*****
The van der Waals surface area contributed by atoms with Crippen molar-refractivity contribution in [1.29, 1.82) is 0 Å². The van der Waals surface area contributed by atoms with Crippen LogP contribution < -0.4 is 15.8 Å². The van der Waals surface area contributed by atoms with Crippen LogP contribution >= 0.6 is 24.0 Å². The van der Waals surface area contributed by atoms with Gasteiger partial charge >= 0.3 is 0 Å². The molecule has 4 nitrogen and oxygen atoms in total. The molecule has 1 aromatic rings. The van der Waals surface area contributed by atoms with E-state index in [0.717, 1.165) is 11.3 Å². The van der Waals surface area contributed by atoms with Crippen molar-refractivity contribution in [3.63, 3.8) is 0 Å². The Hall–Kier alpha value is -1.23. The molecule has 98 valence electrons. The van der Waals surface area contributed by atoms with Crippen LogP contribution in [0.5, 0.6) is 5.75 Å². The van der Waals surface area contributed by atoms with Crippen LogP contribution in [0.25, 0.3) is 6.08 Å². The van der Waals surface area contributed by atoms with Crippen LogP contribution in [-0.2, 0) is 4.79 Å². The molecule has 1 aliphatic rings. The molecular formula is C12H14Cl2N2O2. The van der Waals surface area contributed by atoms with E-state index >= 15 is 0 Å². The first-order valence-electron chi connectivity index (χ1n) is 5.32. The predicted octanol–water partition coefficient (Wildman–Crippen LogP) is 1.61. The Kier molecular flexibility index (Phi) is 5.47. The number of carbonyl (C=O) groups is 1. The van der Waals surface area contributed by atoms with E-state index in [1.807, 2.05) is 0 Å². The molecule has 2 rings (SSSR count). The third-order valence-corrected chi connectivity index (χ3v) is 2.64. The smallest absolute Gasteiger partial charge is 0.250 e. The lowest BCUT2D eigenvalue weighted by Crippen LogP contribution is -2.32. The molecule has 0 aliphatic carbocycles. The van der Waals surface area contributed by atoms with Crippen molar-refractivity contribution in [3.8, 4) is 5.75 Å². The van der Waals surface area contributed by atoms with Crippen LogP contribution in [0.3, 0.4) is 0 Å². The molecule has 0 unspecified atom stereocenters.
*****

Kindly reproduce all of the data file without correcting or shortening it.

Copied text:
The van der Waals surface area contributed by atoms with Crippen molar-refractivity contribution in [1.29, 1.82) is 0 Å². The van der Waals surface area contributed by atoms with Crippen LogP contribution < -0.4 is 15.8 Å². The van der Waals surface area contributed by atoms with Crippen LogP contribution >= 0.6 is 24.0 Å². The van der Waals surface area contributed by atoms with Gasteiger partial charge >= 0.3 is 0 Å². The molecule has 4 nitrogen and oxygen atoms in total. The molecule has 1 aromatic rings. The van der Waals surface area contributed by atoms with E-state index in [0.717, 1.165) is 11.3 Å². The van der Waals surface area contributed by atoms with Crippen molar-refractivity contribution in [3.63, 3.8) is 0 Å². The Hall–Kier alpha value is -1.23. The molecule has 98 valence electrons. The van der Waals surface area contributed by atoms with Crippen LogP contribution in [0.5, 0.6) is 5.75 Å². The van der Waals surface area contributed by atoms with Crippen LogP contribution in [0.25, 0.3) is 6.08 Å². The van der Waals surface area contributed by atoms with Crippen LogP contribution in [-0.2, 0) is 4.79 Å². The molecule has 1 aliphatic rings. The molecular formula is C12H14Cl2N2O2. The van der Waals surface area contributed by atoms with E-state index >= 15 is 0 Å². The first-order valence-electron chi connectivity index (χ1n) is 5.32. The predicted octanol–water partition coefficient (Wildman–Crippen LogP) is 1.61. The Kier molecular flexibility index (Phi) is 5.47. The number of carbonyl (C=O) groups is 1. The van der Waals surface area contributed by atoms with E-state index in [1.807, 2.05) is 0 Å². The molecule has 2 rings (SSSR count). The third-order valence-corrected chi connectivity index (χ3v) is 2.64. The smallest absolute Gasteiger partial charge is 0.250 e. The lowest BCUT2D eigenvalue weighted by Crippen LogP contribution is -2.32. The molecule has 0 aliphatic carbocycles. The van der Waals surface area contributed by atoms with Crippen molar-refractivity contribution in [3.8, 4) is 5.75 Å². The van der Waals surface area contributed by atoms with Crippen LogP contribution in [0.3, 0.4) is 0 Å². The molecule has 0 unspecified atom stereocenters.